Many of my clients have come in complaining of a lack of motivation; from not being motivated enough on the job, to not being able to diet, quit smoking, or get out of bed in the morning. They desire to achieve both positive and negative motivations—positive motivations and being motivations toward doing something; negative motiviations being toward NOT doing something (not smoking, for example).
Joey prides himself on getting up at 5am to get in a training run before going to work, while Leah relies on her smartphone to prod her to get in a walk in the evening. Marcy loves to see numbers, so she uses a pedometer and tracks her progress in a log each day. And Ian meets up with a buddy at the gym to get in his workout three days a week. Each of them has figured out a way to stick with their exercise routine and stay motivated.
Don't ever say you can't, because you can. You can always make it happen at the eleventh hour, just before the buzzer or when your back is against the wall. For most people, pressure is what pushes us through resistance, mental blocks and mediocrity. Although this is normal human behavior, it also means that you CAN do better. You CAN gain control over your time management, stress levels, perceived obstacles and excuses.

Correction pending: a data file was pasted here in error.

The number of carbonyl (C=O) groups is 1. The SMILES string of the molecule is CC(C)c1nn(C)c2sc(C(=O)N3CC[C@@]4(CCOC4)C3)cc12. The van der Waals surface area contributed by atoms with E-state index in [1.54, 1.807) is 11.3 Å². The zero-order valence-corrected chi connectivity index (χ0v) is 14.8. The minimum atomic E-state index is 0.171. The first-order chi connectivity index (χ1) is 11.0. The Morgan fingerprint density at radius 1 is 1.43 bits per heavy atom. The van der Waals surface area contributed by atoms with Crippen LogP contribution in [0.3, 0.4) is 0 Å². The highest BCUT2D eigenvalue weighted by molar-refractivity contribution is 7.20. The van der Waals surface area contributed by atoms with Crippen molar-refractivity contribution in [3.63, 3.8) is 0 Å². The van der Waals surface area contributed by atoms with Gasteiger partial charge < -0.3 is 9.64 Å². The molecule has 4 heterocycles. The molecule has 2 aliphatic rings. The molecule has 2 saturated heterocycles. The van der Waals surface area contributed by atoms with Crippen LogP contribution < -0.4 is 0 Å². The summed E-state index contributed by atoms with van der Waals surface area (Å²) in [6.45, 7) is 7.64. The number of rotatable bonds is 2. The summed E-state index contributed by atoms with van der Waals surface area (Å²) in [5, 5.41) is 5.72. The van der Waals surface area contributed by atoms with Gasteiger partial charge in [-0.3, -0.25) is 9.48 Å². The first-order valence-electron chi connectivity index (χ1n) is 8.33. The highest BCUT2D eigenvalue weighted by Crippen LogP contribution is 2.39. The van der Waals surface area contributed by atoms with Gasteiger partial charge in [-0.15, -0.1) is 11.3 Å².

Today on New Years millions of people are making their resolutions. Few will succeed, and the rest will be disappointed with themselves. Not a great way to start the year.
You know you should exercise, and you may even like the idea of it. Yet once you start doing it, your ability to stick with it disappears within weeks or even days. It is not uncommon to struggle with exercising regularly, and most people think it is a simple matter of having enough willpower to force themselves to go to the gym three to four days a week. That can work under the right circumstances, but willpower is not enough to sustain long-term exercising, and all but a few will give up within weeks of trying.